Last edited by thesteve; 10-29-2013 at 09:01 AM.
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Unread 10-29-2013, 09:56 PM   #13
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How would you rate you're playing? How many mistakes do you average per set...Do you think you add to, or take away from the group...Perhaps you should record yourself, and make an honest evaluation. Maybe you might need to invest more time practicing for the list. Or the people could just be ______s who don't show their appreciation, because they take you for granted. Sometimes when you're dedication shines through people just lean on you like a rock.
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Unread 10-29-2013, 11:33 PM   #14
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JW,

Good questions. It's hard for me to self-access my playing, but I'll give it a shot.

The areas where I am struggling most are strumming consistently clean and fast strumming are those are my main Achilles tendons right now. I am lefty playing right handed, I learned that was as a teenager and I stayed that way, it is not horrible, but it needs improvement. The lefty-right handed thing may not be a big factor as there are many good professional players that are the same.

Songs like Marvelous Light by Charlie Hall give me a run for my money. I definitely cannot do the fast strumming he does in the live version on Youtube,

There are other areas such as cleaner chord changes and timing that can use help, but those have gotten progressively better, specially timing and I no longer see them as that bad. There was a time I could not start a song on my own to save my life, I would wait at least a measure to start, nowadays I jump in right away. 3/4 and 6/8 still give me some headaches if I am not alert.

One problem we have is we often don't have a drummer or even a bass player, that leaves us with 2 guitars and piano, it is tough keeping time without a solid beat.

One big factor that I have been working on overcoming is fear of making huge mistakes; that I realized would lead to playing worse, lately I have become more confident and I see that reflected in my playing.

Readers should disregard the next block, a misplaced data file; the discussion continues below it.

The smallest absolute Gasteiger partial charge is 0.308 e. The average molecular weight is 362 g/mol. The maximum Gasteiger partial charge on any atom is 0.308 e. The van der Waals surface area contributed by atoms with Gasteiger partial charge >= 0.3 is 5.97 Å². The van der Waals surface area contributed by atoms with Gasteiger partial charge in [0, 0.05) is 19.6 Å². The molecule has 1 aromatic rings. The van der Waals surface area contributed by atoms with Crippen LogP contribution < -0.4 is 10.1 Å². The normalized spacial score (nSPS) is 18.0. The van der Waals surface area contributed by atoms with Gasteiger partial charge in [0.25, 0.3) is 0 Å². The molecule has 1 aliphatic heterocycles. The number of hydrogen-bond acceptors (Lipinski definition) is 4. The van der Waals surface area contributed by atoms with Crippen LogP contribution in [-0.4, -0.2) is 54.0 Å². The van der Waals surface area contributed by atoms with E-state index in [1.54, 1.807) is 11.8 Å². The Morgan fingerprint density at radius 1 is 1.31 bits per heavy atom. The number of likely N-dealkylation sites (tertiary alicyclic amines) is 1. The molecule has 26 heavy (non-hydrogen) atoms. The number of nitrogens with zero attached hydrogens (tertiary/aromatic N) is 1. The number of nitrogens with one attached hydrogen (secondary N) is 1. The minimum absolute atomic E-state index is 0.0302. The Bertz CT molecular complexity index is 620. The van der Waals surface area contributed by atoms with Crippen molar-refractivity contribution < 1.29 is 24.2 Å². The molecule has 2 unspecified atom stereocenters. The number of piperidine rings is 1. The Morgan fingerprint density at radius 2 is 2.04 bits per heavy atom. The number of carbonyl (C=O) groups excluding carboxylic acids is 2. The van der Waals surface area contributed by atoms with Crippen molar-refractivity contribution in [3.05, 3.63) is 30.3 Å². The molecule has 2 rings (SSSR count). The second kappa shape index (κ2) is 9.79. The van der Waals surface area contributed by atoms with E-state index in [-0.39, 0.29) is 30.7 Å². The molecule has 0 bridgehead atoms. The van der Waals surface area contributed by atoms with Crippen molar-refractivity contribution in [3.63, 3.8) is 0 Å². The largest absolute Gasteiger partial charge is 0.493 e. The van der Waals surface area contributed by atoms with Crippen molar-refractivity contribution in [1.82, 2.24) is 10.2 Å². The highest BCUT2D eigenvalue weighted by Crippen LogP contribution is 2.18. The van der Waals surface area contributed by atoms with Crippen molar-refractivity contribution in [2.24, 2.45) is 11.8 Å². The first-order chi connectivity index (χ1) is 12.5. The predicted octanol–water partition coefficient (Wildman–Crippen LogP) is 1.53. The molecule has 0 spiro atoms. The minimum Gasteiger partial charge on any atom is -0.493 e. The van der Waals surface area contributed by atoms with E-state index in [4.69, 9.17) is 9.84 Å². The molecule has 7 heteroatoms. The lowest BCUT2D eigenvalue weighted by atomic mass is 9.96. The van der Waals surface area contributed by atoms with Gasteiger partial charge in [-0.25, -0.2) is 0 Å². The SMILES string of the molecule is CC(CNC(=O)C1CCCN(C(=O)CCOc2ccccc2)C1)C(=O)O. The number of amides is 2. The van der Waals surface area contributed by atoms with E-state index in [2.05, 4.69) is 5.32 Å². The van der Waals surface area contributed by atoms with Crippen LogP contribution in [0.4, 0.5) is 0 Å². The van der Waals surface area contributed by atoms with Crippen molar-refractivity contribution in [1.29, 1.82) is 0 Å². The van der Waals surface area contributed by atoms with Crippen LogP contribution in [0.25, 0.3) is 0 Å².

Making mistakes and getting lost are very minimal, rarely on a set of 7 songs per service do I get lost any more and mistakes are very few and usually not huge, when I get lost I know know the music well enough to get back on track quickly.

Am I contributing to the band? I think today I can confidently say I am, 1.5 years ago and back I was barely contributing to the point that I approached 2 of the leaders about whether I as a detriment to the band and if I should back down, both told me in 2 separate occasions no, that I fit well in the mix and was not affecting the music.

Practicing I am pretty diligent about doing as much as I can given the constraints of a busy work and home life. I get the list of songs by Tuesday, since I have mp3s of almost all the songs I try to practice before rehearsal towards the end of the week. Then Saturday morning I religiously run through the songs at least 2 times, more if they are difficult. I also put the songs in my phone and listen to them at work, and other places to get them into my head. I think in that department I am being pretty good about it. I also try to pickup the guitar at least 15 minutes every night or longer depending on how tired I am by the time homework, etc. is done. I try to make good use of the time to practice strumming and other things that are bothering me.

I hope I painted a good picture, I am sorry for the long winded response, in a nutshell, Eric Clapton has nothing to worry yet!
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Unread 10-30-2013, 04:00 PM   #15
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I think you're probably just being taken for granted then...it's not a bad thing, but you have to be strong enough to concentrate on what God wants you to do...Praise him, and be a light...Sometimes we have to suffer through some trials...even at church...